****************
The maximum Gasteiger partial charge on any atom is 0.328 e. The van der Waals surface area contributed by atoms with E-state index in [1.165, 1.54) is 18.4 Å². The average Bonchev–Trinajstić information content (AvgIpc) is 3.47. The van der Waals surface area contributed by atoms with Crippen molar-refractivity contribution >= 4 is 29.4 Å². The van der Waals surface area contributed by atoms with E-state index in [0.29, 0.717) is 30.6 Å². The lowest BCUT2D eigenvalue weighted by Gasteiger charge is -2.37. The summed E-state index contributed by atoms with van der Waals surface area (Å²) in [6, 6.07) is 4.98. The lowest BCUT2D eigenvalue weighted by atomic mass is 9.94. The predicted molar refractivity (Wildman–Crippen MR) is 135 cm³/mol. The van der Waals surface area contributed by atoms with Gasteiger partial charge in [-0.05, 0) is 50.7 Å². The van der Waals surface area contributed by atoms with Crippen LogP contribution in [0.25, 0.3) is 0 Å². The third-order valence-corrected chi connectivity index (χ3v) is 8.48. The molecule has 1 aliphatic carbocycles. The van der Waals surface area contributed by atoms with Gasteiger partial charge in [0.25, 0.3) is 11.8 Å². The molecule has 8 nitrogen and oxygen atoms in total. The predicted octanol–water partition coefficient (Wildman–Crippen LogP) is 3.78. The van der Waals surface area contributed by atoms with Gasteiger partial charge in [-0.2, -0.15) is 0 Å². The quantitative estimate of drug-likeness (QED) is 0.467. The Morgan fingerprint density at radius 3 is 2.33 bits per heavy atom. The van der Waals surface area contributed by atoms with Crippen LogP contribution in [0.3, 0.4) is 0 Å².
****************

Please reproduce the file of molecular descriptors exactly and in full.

The maximum Gasteiger partial charge on any atom is 0.328 e. The van der Waals surface area contributed by atoms with E-state index in [1.165, 1.54) is 18.4 Å². The average Bonchev–Trinajstić information content (AvgIpc) is 3.47. The van der Waals surface area contributed by atoms with Crippen molar-refractivity contribution >= 4 is 29.4 Å². The van der Waals surface area contributed by atoms with E-state index in [0.29, 0.717) is 30.6 Å². The lowest BCUT2D eigenvalue weighted by Gasteiger charge is -2.37. The summed E-state index contributed by atoms with van der Waals surface area (Å²) in [6, 6.07) is 4.98. The lowest BCUT2D eigenvalue weighted by atomic mass is 9.94. The predicted molar refractivity (Wildman–Crippen MR) is 135 cm³/mol. The van der Waals surface area contributed by atoms with Gasteiger partial charge in [-0.05, 0) is 50.7 Å². The van der Waals surface area contributed by atoms with Crippen LogP contribution in [0.25, 0.3) is 0 Å². The third-order valence-corrected chi connectivity index (χ3v) is 8.48. The molecule has 1 aliphatic carbocycles. The van der Waals surface area contributed by atoms with Gasteiger partial charge in [0.25, 0.3) is 11.8 Å². The molecule has 8 nitrogen and oxygen atoms in total. The predicted octanol–water partition coefficient (Wildman–Crippen LogP) is 3.78. The van der Waals surface area contributed by atoms with Gasteiger partial charge in [-0.2, -0.15) is 0 Å². The quantitative estimate of drug-likeness (QED) is 0.467. The Morgan fingerprint density at radius 3 is 2.33 bits per heavy atom. The van der Waals surface area contributed by atoms with Crippen LogP contribution in [0.3, 0.4) is 0 Å².